According to the Department of Education, 40,000 borrowers or more may qualify for immediate (or near-immediate), automatic student loan forgiveness under this initiative. “Any borrower with loans that have accumulated time in repayment of at least 20 or 25 years will see automatic forgiveness, even if you are not currently on an IDR plan,” says the Department of Education in guidance released this week.
Borrowers who don’t qualify for immediate, automatic student loan forgiveness through the IDR changes may nevertheless see their progress towards loan forgiveness dramatically advance as a result of the changes, bringing them ever closer to having their student loans wiped out. The Education Department indicated it will start publishing payment counts and IDR progress reports for borrowers by sometime next year.
Borrowers Who Qualify for Immediate Student Loan Forgiveness Through PSLF As a Result of the IDR Changes
Thousands of borrowers may also qualify for immediate student loan forgiveness through the Public Service Loan Forgiveness (PSLF) program under the new IDR changes if, for example, past periods of forbearance that are counted under this new IDR initiative push them past the 120 payment threshold required for relief under PSLF.
“If you have 12 or more months of consecutive forbearance or 36 or more months of cumulative forbearance, you will receive PSLF credit for those periods of time if you certify qualifying employment,” said the Department of Education in guidance released this week. This relief will be provided automatically. However, borrowers who have not certified their employment for those periods would need to do so. You can start with the Department of Education’s online PSLF Help Tool.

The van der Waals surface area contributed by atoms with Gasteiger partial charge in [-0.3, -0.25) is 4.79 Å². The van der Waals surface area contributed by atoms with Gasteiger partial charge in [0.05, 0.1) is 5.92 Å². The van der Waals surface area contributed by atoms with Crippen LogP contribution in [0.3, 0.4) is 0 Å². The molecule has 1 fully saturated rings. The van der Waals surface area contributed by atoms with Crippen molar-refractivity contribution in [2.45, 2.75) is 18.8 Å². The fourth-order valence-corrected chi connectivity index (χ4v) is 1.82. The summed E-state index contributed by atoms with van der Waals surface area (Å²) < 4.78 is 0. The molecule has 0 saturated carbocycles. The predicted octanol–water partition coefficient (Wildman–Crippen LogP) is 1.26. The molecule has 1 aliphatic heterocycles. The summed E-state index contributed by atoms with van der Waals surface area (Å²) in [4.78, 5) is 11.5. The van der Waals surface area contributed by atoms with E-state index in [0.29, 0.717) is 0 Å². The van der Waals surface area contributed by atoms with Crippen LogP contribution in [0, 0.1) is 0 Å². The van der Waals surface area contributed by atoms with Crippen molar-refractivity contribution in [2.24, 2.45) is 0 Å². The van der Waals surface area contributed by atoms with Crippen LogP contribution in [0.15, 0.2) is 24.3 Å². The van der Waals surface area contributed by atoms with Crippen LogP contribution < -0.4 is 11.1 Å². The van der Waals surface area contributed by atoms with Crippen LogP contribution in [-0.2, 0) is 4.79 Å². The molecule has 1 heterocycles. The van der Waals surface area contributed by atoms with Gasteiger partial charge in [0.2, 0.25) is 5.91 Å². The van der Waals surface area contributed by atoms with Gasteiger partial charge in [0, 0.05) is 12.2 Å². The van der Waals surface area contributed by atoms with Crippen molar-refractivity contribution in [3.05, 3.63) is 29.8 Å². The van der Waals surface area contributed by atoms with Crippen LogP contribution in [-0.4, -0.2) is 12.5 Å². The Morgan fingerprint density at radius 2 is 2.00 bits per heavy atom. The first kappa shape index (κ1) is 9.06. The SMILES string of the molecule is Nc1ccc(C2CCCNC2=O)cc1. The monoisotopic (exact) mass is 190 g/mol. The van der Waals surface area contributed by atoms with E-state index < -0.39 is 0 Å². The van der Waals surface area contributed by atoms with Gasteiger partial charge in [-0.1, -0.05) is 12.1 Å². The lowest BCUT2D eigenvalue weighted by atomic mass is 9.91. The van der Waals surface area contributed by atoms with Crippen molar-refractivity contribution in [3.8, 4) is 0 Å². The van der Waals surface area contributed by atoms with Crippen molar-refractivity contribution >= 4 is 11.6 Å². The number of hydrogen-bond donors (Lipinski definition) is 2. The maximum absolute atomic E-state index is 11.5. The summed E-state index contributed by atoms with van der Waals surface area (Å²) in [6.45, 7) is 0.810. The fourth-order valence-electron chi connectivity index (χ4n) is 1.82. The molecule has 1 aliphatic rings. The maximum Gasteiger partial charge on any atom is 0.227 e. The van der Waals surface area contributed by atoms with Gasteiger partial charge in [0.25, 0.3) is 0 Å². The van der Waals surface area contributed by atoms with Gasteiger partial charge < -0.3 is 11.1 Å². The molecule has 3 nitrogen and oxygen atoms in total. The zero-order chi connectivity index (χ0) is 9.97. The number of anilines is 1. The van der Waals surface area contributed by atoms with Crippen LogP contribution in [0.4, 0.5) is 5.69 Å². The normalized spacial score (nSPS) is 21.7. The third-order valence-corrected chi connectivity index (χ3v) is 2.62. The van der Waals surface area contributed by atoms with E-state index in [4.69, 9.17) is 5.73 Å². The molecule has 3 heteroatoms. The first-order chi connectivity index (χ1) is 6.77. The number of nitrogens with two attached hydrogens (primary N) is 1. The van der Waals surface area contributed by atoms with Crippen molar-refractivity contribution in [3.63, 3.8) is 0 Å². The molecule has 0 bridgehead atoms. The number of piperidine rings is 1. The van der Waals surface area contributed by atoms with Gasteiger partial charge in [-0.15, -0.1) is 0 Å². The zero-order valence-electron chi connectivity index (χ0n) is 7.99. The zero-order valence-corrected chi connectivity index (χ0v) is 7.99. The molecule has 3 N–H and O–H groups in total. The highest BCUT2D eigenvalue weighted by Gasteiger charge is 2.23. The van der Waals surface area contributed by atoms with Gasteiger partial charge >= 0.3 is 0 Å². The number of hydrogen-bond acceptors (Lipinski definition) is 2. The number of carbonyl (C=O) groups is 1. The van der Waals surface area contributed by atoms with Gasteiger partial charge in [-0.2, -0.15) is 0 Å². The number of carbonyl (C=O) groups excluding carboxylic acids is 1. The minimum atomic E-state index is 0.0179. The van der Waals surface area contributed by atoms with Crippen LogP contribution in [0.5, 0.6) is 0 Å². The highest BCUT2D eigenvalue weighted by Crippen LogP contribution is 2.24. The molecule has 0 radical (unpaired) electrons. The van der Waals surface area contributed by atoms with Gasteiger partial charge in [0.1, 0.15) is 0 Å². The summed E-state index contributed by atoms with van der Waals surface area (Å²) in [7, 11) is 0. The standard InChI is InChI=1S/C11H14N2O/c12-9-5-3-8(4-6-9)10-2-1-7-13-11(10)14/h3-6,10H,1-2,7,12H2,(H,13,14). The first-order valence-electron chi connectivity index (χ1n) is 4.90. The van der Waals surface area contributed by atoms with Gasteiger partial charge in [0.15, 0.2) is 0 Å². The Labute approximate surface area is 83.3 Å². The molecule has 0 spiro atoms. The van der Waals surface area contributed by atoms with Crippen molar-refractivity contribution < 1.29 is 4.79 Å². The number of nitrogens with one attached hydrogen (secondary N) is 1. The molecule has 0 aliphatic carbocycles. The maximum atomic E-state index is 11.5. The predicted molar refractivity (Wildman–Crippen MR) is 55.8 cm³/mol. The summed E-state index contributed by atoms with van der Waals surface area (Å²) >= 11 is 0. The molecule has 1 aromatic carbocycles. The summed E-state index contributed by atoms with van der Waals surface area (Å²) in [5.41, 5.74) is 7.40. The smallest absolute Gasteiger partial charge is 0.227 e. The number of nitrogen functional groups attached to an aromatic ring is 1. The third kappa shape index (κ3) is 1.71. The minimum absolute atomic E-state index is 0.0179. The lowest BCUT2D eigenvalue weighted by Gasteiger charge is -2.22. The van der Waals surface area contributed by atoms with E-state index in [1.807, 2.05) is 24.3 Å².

Borrowers should also learn more about the requirements of the new Limited PSLF Waiver for more details. While the Limited PSLF Waiver did not include forbearance relief, the new IDR changes do.
Borrowers With Shorter Forbearance Periods May Need to Submit A Dispute
While the Education Department will be automatically counting past periods of forbearance of 12 consecutive months or longer, as well as 36 cumulative months of forbearance, shorter forbearance periods are in a bit of a gray area.
According to the Department, borrowers who want to get shorter past forbearance periods counted towards their IDR repayment term may need to submit a formal dispute to the Department’s FSA Ombudsman and successfully argue that they were improperly steered into a forbearance during that period, rather than an IDR plan. FSA officials will make determinations on a case by case basis.
FFEL Borrowers May Need to Consolidate
While borrowers with FFEL-program loans (commercially-issued federal student loans that are backed by the government) can benefit from the IDR reforms, the Education Department has said that these borrowers would first need to consolidate their loans through the federal Direct consolidation loan program. “If you have commercially held FFEL loans, you can only benefit from the IDR account adjustment if you consolidate before we complete implementation of these changes, which is estimated to be no sooner than Jan. 1, 2023,” said the Department.
Normally, consolidation erases any progress towards a borrower’s repayment term and restarts the clock on qualifying payments towards loan forgiveness. But under the IDR changes, “any time in repayment prior to consolidation on consolidated loans” will count, says the Department.